She lost the money from the other editor, and wanted me to pick up where she left off, but I could not do that in good conscience, knowing the first half of the book was not in good shape. Her willingness to give me a shot after being so burned makes me want to do a STELLAR job for her. Not that I don’t always want to–it’s just her being able to trust again after that means I want to make her realize there are good editors, too.

      It’s hard to know in this virtual world who is a true pro. This post helps. I also always have contracts drawn up before working, and ensure clarity on what is to be done is there for both sides.

      One thing about this post, though, is that, like Arlene, I find as a freelance editor that it’s neither cost-effective nor realistic for many authors to have these phases done separately. I’m not even certain the big publishers get that involved any more. Do they?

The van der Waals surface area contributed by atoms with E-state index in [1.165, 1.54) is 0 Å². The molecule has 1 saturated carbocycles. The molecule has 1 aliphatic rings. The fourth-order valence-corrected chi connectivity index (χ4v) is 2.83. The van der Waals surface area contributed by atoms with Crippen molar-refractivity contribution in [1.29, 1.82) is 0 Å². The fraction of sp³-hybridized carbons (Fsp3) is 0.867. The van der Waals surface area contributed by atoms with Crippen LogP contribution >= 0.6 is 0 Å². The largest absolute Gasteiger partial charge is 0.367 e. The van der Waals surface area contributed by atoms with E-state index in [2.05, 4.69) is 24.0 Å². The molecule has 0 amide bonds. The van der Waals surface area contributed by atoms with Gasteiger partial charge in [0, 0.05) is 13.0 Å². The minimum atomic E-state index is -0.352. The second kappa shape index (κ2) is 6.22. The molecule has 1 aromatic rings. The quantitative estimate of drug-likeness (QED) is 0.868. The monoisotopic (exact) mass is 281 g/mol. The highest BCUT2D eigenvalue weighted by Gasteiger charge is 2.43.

Yes, it’s ideal. It’s just not real life any more. So I, too, have adapted–if I’m working on a project requiring all three phases, I usually do as much as I can in the first pass, then make subsequent passes focusing on different parts of the process.

  • http://myquirkycity.wordpress.com Heather

    I love the first round of editing, when the editor suggests a change and you have that aha! moment to revise things to make them work so much better!

  • http://infinitecharacters.com/ Connie Almony